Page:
To Change or Not to Change: A Runner’s Debate

Guest Blogger Emily Favret

I think we can all remember a moment when we’ve stuck out like a sore thumb as “the one” in running gear in a public setting. Maybe it was the grocery store, bus stop or at the office – but we’ve all been there.

Lately I’ve been debating whether or not it’s OK to sport your running gear in public when you’re not running. Most runners are busy, working Monday-Friday, juggling meetings and dates and running groups all at once.

That said, based on personal experience as well as input from many-a @TheSFMarathon Twitter follower, I’ve compiled a list of basic guidelines for this very, very important runner question.

It’s OK…

·         If you’re doing something else active, such as biking, hiking, walking or cross-training at the gym.

·         If you work at a running store or gym or are an elite runner. Kara Goucher, you can sport your Nike garb all day, every day. Especially because it’s always color coordinated.

·         If you’re making a quick trip to the grocery store, gas station or a quick errand.

·         If you’re going for drinks, brunch or coffee with a running group or running buddy (there’s strength in numbers).

It’s not OK when…

·         You’re shopping for a mattress, clothes shopping of any kind or going on a blind date

·         You head straight to the airport or train without showering. Make a quick pit-stop and at least shower.

·         You’re meeting any of the following for the first time: in-laws, boss, client, new boyfriend/girlfriend

·         You’re getting a manicure or pedicure, massage or haircut after a run/workout

Now, I will caveat this entire post by disclosing that I am a New York City runner, constantly dodging fashionistas in stilettos who carry expensive handbags as I leave the office in my running shoes, consider my Lululemon leggings the cornerstone of my wardrobe and subway to and from weekend races in my sweats. So needless to say, I am used to being “the one” who’s underdressed in my running gear and albeit, sometimes self conscious. And while I realize that this is not typical everywhere, I do think that we can all recall a time when were in a bind and need to stay in our running clothes in less ideal settings. So with that in mind, I think there are some universal guidelines for sporting your running gear off the trail or treadmill (your colleagues, loved ones and acquaintances will appreciate it):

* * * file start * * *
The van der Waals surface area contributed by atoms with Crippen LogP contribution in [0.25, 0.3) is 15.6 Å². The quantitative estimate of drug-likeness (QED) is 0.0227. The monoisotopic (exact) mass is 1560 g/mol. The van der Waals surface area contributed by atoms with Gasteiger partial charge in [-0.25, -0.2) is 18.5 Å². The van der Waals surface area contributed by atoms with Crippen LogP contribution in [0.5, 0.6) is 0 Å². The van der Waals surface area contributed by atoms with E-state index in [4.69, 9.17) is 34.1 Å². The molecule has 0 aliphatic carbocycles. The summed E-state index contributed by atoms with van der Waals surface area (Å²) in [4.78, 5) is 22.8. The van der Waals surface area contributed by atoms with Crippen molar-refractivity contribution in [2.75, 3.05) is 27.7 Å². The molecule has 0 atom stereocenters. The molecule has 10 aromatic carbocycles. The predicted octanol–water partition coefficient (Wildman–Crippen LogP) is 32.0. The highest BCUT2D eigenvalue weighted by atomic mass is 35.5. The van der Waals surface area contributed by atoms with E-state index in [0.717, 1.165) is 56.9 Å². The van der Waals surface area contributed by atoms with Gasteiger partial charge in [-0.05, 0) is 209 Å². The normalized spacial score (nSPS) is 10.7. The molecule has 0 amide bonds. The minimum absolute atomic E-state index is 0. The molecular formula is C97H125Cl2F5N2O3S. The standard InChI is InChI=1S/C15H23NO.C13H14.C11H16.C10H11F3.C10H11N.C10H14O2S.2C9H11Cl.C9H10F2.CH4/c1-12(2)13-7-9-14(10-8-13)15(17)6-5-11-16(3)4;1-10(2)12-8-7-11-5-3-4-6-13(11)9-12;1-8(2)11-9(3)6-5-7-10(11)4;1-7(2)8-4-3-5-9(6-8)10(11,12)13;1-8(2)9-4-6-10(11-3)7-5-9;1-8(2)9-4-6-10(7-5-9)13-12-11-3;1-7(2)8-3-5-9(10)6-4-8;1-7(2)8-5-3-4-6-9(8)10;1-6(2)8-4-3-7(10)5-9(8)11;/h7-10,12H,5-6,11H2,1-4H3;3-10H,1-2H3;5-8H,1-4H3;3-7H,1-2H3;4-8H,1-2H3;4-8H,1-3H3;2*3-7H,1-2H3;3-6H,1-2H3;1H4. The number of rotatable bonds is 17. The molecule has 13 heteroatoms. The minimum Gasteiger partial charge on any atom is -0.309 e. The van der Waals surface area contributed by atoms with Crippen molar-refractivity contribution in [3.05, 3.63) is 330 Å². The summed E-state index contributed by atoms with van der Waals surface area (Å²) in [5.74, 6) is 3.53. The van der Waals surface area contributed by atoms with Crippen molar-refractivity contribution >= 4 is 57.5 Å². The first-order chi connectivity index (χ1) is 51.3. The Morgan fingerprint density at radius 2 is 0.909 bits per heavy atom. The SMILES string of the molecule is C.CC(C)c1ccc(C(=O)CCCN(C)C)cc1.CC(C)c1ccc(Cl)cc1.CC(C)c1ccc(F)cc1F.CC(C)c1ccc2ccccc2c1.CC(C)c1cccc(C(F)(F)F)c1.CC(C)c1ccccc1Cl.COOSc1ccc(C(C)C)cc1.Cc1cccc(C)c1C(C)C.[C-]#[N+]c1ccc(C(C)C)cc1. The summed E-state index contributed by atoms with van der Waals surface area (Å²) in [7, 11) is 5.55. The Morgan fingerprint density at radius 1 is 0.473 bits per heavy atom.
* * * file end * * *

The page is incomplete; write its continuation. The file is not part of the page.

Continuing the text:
·         …bring a change of clothes or plan to shower if you have to head to an event, dinner, date or meeting after the workout. No one wants to stand next to the “sweaty runner” at the bar.

·         …invest in anti-stick gear. Most major running brands carry options for both men and women.

·         …don’t go anywhere but the shower if you are dripping sweat and creating puddles, are running in the same gear for the third un-washed day in a row

·         …invest in a couple nicer pieces of running attire that you COULD wear in a bind.

·         …consider keeping an emergency set of clothes and dry shampoo, deodorant and dryer sheets in the trunk of your car or cubical that you could change into on a busy day if need-be

·         …tip your car driver, boyfriend or spouse if they take your sweaty self home in their car after a 20-mile training run.

What are your thoughts? Any memorable stories to share? Have you been “the one” or can remember a noteable “one”? (Comments from those who go for a run in makeup and finish looking just as polished and smelling just as nice need not apply. You are a god among running men, and for that, I for one am jealous.)

Emily Favret is a San Francisco Marathon Ambassador living in NYC.  She loves running, brunching and tweeting and is best known for her love of yellow things. Find her on Twitter at @iliveinyellow!

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